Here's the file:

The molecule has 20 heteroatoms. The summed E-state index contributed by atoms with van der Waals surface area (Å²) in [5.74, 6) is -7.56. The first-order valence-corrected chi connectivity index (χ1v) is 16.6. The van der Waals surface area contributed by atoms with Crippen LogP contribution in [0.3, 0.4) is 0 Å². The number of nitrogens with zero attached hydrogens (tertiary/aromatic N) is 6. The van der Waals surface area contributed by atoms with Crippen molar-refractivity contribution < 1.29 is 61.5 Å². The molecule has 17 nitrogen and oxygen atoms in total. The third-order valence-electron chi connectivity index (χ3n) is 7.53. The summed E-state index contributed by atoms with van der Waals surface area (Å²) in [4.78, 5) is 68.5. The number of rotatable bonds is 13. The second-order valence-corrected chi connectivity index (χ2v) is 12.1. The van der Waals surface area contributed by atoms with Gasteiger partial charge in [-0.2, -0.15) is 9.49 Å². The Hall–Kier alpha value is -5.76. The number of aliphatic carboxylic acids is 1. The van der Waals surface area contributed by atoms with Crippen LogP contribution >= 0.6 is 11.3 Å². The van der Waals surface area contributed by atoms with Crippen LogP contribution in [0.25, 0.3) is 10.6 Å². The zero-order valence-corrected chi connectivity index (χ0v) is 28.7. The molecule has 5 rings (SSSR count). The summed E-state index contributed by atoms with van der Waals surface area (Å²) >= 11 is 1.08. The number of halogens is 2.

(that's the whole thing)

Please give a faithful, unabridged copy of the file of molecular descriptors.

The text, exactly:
The molecule has 20 heteroatoms. The summed E-state index contributed by atoms with van der Waals surface area (Å²) in [5.74, 6) is -7.56. The first-order valence-corrected chi connectivity index (χ1v) is 16.6. The van der Waals surface area contributed by atoms with Crippen LogP contribution in [0.3, 0.4) is 0 Å². The number of nitrogens with zero attached hydrogens (tertiary/aromatic N) is 6. The van der Waals surface area contributed by atoms with Crippen molar-refractivity contribution < 1.29 is 61.5 Å². The molecule has 17 nitrogen and oxygen atoms in total. The third-order valence-electron chi connectivity index (χ3n) is 7.53. The summed E-state index contributed by atoms with van der Waals surface area (Å²) in [4.78, 5) is 68.5. The number of rotatable bonds is 13. The second-order valence-corrected chi connectivity index (χ2v) is 12.1. The van der Waals surface area contributed by atoms with Gasteiger partial charge in [-0.2, -0.15) is 9.49 Å². The Hall–Kier alpha value is -5.76. The number of aliphatic carboxylic acids is 1. The van der Waals surface area contributed by atoms with Crippen LogP contribution >= 0.6 is 11.3 Å². The van der Waals surface area contributed by atoms with Crippen LogP contribution in [0.25, 0.3) is 10.6 Å². The zero-order valence-corrected chi connectivity index (χ0v) is 28.7. The molecule has 5 rings (SSSR count). The summed E-state index contributed by atoms with van der Waals surface area (Å²) >= 11 is 1.08. The number of halogens is 2.